Read Dharma Mittra’s response:
In my classes, the main focus of the spinal twist is the squeezing of the internal organs. When practiced properly, this flushes the organs of toxins and impurities; pours in fresh, oxygenated blood; and regenerates the entire system. The actual rotation of the spinal vertebrae and the movement of the spinal discs are the secondary focus that supports the deeper, internal benefits.
Twisting should always be done with great attention and care so as to not strain or injure the spinal column. The sacroiliac (SI) joint is one of the largest in the body, and it moves in small degrees of tilting, sliding, and rotating. The foundation for all twists is working with a naturally elongated spinal column. This automatically provides the proper alignment to twist deeply while gaining the maximum benefits of the pose without any stress or strain. When twisting, the idea is to move all the joints in the spine–the lower, middle, and upper, not just the areas where you feel most flexible. Instruct your students to work with the breath, so they can lift the chest and rib cage to twist from a place of expansion instead of compression, creating space around the discs in the spinal column. From this space, they will be able to rotate with comfort and ease, while being mindful not to push too hard within such a limited joint.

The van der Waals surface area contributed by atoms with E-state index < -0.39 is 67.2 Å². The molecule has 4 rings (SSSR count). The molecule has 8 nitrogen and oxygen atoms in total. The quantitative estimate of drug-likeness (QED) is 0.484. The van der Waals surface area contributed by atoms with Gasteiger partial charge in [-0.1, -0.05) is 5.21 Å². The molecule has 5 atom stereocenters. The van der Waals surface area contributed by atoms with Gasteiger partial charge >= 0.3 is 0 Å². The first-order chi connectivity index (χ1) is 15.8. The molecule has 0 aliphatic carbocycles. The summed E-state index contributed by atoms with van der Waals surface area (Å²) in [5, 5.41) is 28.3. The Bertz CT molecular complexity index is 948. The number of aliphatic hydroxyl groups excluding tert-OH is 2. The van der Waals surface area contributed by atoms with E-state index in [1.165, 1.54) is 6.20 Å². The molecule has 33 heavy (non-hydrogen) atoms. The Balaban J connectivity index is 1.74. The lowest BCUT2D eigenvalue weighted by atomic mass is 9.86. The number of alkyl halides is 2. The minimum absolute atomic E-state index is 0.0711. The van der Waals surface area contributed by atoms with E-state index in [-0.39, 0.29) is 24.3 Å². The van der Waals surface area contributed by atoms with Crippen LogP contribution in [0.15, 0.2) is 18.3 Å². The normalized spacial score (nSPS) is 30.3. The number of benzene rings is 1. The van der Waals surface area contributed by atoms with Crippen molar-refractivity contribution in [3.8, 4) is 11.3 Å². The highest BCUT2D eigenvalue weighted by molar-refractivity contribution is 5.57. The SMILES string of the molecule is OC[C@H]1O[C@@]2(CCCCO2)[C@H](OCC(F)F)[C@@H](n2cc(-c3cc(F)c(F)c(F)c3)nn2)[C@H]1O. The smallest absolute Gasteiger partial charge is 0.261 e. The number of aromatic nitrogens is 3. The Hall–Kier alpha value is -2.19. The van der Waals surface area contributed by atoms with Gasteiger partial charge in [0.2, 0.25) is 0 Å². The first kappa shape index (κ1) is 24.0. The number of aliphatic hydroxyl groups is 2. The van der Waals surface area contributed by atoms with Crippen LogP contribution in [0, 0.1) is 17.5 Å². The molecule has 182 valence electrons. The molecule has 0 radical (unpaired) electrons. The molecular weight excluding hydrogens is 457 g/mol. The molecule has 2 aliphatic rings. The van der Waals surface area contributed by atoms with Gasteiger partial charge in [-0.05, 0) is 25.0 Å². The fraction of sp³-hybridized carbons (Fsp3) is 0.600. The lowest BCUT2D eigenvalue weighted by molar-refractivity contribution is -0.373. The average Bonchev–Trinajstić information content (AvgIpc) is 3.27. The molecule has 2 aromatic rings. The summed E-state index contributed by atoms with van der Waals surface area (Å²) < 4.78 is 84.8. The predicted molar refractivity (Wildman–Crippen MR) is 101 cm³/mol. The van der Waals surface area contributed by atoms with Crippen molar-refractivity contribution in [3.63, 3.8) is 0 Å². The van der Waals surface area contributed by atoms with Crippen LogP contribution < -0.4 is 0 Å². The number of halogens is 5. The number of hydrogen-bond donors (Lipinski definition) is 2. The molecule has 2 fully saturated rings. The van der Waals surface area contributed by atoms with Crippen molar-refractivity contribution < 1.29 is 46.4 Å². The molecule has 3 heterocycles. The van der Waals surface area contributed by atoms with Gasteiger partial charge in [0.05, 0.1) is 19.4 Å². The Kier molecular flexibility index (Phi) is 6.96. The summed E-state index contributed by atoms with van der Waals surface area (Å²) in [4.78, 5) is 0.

In some easy twisting postures, the idea is to keep the pelvis generally stable; but please note that some pelvic movement is not against any rules. Each individual human body has its own restrictions, and a teacher must use discretion. In some advanced spinal twist variations, the pelvis turns as well, as in Marichyasana I and II (Pose Dedicated to the Sage Marichi I and II) and Parivrtta Trikonasana (Revolved Triangle Pose).
If your students experience any discomfort in the lower spine after twisting, it may be that they are simply pushing too hard and compressing the spinal discs. But be mindful that the pain could also be due to something seemingly unrelated, such as different leg lengths or a past injury. Advise your students to stretch out in Balasana (Child Pose) and practice deep relaxation whenever they feel pain before or after postures. If the pain is severe, encourage them to consult a physician.